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The Coal Region has a love affair with Lebanon bologna, and I was — and still am — mightily smitten with it as are so many others.

Throughout high school, I tended to eschew the entire “mad-dash then wait-in-line only to have 10 minutes to gulp down lunch” school cafeteria experience. Hence, I usually found myself, brown bag in hand, making my own dining rules through junior and senior high school. My Mom’s lovingly packed lunches better suited my tastes and allowed me to actually enjoy the much needed break between morning and afternoon classes.

When it came to sandwiches, Mom would occasionally get creative, but I had my “holy trinity” of clear favorites; good smokey ham with cheese, Mom’s cold meatloaf, and Lebanon bologna.

Occasionally, I would leave the house in the morning in a rush or pre-occupied, not realizing what my lunch bag held, but one quick whiff after unzipping the closure left no doubt about the contents on Lebanon bologna sandwich day!

I had a certain ritual for eating my Lebanon bologna sandwiches. I would open up the sandwich, tear open the little bag of potato chips Mom always included (usually Marsden’s, made in Pottsville, PA), and pile as many chips onto the top of the Lebanon bologna as humanly possible. I would then replace the top slice of bread and “smoosh” the sandwich flat with the palm of my hand, crushing the chips inside — the perfect lunch for this Coal Region kid!

Now, as much as I loved those Lebanon bologna sandwiches, come days off or summer vacation, fried Lebanon bologna sandwiches took center stage! Consisting of the same ingredients as the beloved cold version, this one featured pan fried Lebanon bologna, but now topped by a melt-y, gooey slice of American cheese.

Depending on her general outlook on life on any given day, Mom would “shake things up” and vary the thickness of the slices when she purchased Lebanon bologna from the local Mom and Pop store. Sometimes the slices were nearly 1/4 inch thick, other times they would be paper thin.

Over the years I adopted the motto, “Any size slice of fried Lebanon bologna is a good slice of fried Lebanon bologna”, although, like my Mom, I change up the thickness of the slices based on split decisions standing in front of the deli counter.

Thicker pan-fried slices tend to retain more of the classic Lebanon bologna taste while frying thinner slices results in a more “frizzled” and “crispy” texture that I find very appealing, so for a long time now, I have leaned more toward the thinly sliced bologna for the hot version of one of my favorite Coal Region comfort foods.

For me, the brands of mayonnaise and yellow mustard used on this sandwich are negotiable, even the brand and style of potato chips have wiggle room, but the one thing that is carved in stone is that using good old-fashioned, super soft and squishy, plain white sandwich bread is an absolute must!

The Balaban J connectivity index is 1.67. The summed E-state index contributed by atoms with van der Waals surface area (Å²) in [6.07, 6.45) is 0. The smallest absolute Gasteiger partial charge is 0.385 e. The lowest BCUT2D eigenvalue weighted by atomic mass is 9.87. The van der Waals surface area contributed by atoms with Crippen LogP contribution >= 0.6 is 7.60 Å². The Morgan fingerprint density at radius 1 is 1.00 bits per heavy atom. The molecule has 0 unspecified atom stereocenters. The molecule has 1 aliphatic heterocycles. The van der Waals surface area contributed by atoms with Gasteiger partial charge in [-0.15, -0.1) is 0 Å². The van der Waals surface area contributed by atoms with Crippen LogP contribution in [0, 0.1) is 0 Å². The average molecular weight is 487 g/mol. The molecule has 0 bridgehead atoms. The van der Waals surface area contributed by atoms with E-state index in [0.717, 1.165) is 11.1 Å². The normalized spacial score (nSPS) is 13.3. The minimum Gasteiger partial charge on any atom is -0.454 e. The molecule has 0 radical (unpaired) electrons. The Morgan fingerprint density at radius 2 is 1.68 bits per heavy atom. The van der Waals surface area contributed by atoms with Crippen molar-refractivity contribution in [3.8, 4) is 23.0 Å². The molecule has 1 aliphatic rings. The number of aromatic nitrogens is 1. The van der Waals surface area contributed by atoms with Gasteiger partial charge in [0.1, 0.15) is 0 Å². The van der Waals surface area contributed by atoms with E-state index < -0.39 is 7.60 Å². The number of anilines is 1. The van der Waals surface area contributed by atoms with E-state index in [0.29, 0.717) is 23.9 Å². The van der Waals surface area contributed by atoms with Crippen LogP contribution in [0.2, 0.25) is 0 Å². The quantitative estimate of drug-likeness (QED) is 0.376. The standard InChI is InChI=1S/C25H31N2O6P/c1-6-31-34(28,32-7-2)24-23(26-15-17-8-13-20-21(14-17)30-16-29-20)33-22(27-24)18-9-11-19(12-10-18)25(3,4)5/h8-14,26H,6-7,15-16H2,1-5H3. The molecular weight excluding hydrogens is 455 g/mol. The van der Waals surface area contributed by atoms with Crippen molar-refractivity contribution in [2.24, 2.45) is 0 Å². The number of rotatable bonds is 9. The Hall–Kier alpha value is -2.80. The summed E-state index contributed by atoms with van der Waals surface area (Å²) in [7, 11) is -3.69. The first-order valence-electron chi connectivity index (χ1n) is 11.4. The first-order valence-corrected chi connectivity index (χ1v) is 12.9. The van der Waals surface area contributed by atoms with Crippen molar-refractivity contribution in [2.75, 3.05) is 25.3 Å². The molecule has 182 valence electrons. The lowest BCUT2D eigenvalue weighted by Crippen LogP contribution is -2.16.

The “Dutchie” in it all

Lebanon bologna resembles salami somewhat in texture and appearance but is an all-beef, semi-dry, fermented, smoked and cured sausage that originated in the Pennsylvania Dutch (German “Deutsch“) communities of Lebanon County, Pennsylvania. It can be traced back to the late 1700’s, and was a well-known and common item by the early 1800’s. The product was strongly influenced by the slow-cured sausages of Western Europe. The name “Lebanon bologna” actually evolved in the 1920’s and ’30’s when several producers of the product were concentrated in Lebanon County.

Lebanon bologna is widely associated with the culinary heritage of both the Pennsylvania Dutch in south-eastern areas of Pennsylvania and into the Coal Region of north-east Pennsylvania. Although I can find it fairly easily in stores here in the south-western portion of PA, it is not nearly as prolific as in Lebanon and Schuylkill counties and the south- and north-eastern portions of Pennsylvania where even small grocery stores are known to carry several different varieties and brands side-by-side at the deli counter and there are some local, independent Lebanon bologna makers.

Traditionally prepared versions of Lebanon bologna are infused with a strong smoky flavor through hardwood smoking. High heat can adversely affect the quality of the finished product, so the meat is cold smoked for several days then tested to ensure that it is at the proper pH level.

Today, Lebanon bologna is produced in a range of styles from “regular”, to “sweet”, double-smoked and even lower sodium.

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For another very classic Coal Region dish featuring Lebanon bologna, see my recipe for Lebanon Bologna Roll Ups.
Read the whole article and find the recipe on A Coalcracker in the Kitchen

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